Got a mini of this 80s forgotten fragrance just to see if It really deserved the high prices on ebay. If 84 was its release date, I'd say Boucheron copied it all the way. Their drydowns are pretty close, both full of a powdery and rich accord, slightly sweet (I see both share some notes as jasmine, carnation and ylang). The main difference is that VO opens super harsh/sour (perhaps Lavender+neroli?), with a citrusy old school smell. I didn't see patchouli listed, but It's as if It was mixed at the top notes. It's a love-hate opening. If you don't like this kind of smell, you have to wait patiently 10 min to let it go. boucheron, on the other way, starts pleasantly lemony and bright and although moves to the powdery level quickly, you can always smell It fighting with the smooth and sweet powder accord. That's why I think VO is powerful than Boucheron, It lacks some refreshing notes and can be a bit cloying. Longevity and sillage are great on my skin. In the same vein, but fresher, I also recommend Van Gils (classic).
To sum it up, if you already have Boucheron, you don't need to pay almost US$ 200 on VO.
There are actually two versions of this fragrance. They both come in a black plastic casing but one has polished black metal trim and the other has gold trim. It has been noted that the gold version has a slightly darker coloration and is a little "deeper", but supposedly not a significant difference.
This is a rather green, musky woody/floral. While vintage Gianfranco Ferre for Men is similar, also touching on a rich earthy kind of accord, VO is more potent and floral. It's dark enough to almost impart a mossy character, yet there is no moss in this. There is also a semi-sweet side to it as well, that helps brighten it a bit. Very good sillage and longevity.
The flacon is housed inside a double rhombus shaped plastic casing that one might mistaken for a miniature garbage container. Very odd. One could purchase just the flacon as a "recharger" to swap into the casing.
There always seems to be some of this fragrance up for sale on that auction site, with prices generally up towards $200 per 100ml, but you can at times get it for half that if you wait long enough for a better priced auction to come along. A little patience netted me two of them. Fairly often there are mini bottles available for reasonable prices too.
06th January, 2014 (last edited: 27th April, 2014)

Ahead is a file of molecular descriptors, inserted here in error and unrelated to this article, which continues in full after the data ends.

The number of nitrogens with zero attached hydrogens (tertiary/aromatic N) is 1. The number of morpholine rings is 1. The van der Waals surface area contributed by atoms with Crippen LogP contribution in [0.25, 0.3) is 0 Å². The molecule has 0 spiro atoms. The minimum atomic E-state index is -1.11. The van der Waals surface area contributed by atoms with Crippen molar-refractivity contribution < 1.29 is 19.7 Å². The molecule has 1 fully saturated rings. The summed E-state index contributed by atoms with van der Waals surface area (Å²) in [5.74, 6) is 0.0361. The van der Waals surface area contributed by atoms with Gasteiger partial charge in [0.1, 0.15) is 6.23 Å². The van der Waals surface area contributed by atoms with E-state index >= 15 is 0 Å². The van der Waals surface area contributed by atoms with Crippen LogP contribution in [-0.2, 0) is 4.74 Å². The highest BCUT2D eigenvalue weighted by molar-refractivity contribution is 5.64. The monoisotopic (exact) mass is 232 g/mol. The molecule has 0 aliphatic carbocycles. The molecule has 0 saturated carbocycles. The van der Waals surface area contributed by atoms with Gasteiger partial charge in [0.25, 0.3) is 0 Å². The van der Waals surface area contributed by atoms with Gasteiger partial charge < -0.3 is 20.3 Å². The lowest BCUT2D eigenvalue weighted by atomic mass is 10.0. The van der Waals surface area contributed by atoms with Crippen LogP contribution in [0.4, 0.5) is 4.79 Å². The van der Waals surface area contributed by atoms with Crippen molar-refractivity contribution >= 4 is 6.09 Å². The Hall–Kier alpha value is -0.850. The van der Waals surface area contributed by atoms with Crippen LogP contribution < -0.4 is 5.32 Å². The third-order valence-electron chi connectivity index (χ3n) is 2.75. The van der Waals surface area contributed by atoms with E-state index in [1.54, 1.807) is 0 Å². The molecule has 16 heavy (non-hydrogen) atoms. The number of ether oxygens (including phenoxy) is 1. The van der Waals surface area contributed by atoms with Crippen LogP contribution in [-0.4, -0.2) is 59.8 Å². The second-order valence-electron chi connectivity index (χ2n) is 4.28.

This is a sillage monster. I won't wear it if I'm commuting on the train in the morning. It can easily overwhelm. To me, this smells like Calvin on steroids with potent incense and resins. Dated? For sure. Beautiful and unique? You bet! Someone elses review mentioned an abundance of florals, which I don't get. There is definitely a very salty animalic base to this, and possibly even a touch of aldehyde and rosewood in the heart. Pepper is cranked up in this as well. This is truly a unique and potent piece of fragrance history worth seeking out. It is nearly extinct, so bag this on sight.
Having been a fan of the original JMS for Women for many years, I decided this was worth a sampling. I just received a vintage bottle of this courtesy of eBay, an edt tester with natural spray.
Aside from some deteriorated topnotes and a huge whiff of alcohol, due to the bottle's age, this has to be one of the more exemplary men's scents I have tried. It is quite 80s, a rich floral chypre with a masculine twist. The first thing that I noticed was an overripe lemon, then Ylang-Ylang, and lots of it. Luckily, the potential black banana tendency of Y-Y is balanced out very quickly by a classic rose/jasmine heart, accented by spicy carnation. It immediately brought to mind the iconic l'Arte de Gucci, which I enjoy in the edp. This is all wrapped in an incense/resin (maybe the Benjamin I love in Caron's Pour un Femme?) and plopped atop a warm patchouli base. There is also a an animalic salty note which makes this a very sexy scent as well. The drydown is a warm, dry sandalwood. Sillage is outrageous and longevity excellent. The quality of the ingredients is superb, and many are natural, is my guess. The transition from 70s patchouli to this is not so far...
The thing I appreciate most about V.O. is the unabashed use of florals in a masculine. Although V.O. is not particularly mossy, the patchouli allows it *technically* to be classified as a Chypre...although in my mind, it is more of a masculine Floriental. Easily worn by either sex, this is a beautiful scent.
Compare to l'Arte de Gucci, by Gucci Pour un Femme by Caron, Jean Patou 1000, and Boss Spirit by Hugo Boss. Notes per FragranceX are:
".... a mixture of lemon, pepper, lavender, jasmine, rose, carnation, lily of the valley, cedar, tonka, musk, and sandal."
V.O. is discontinued but has not been counterfeited, and can easily be found on eBay and other auction sites. Given the age, though, the potential for a damaged notes must be weighed against the cost of approximately $2/ml.
I was lucky enough to get a mini of this on E-Bay. I truly love this stuff!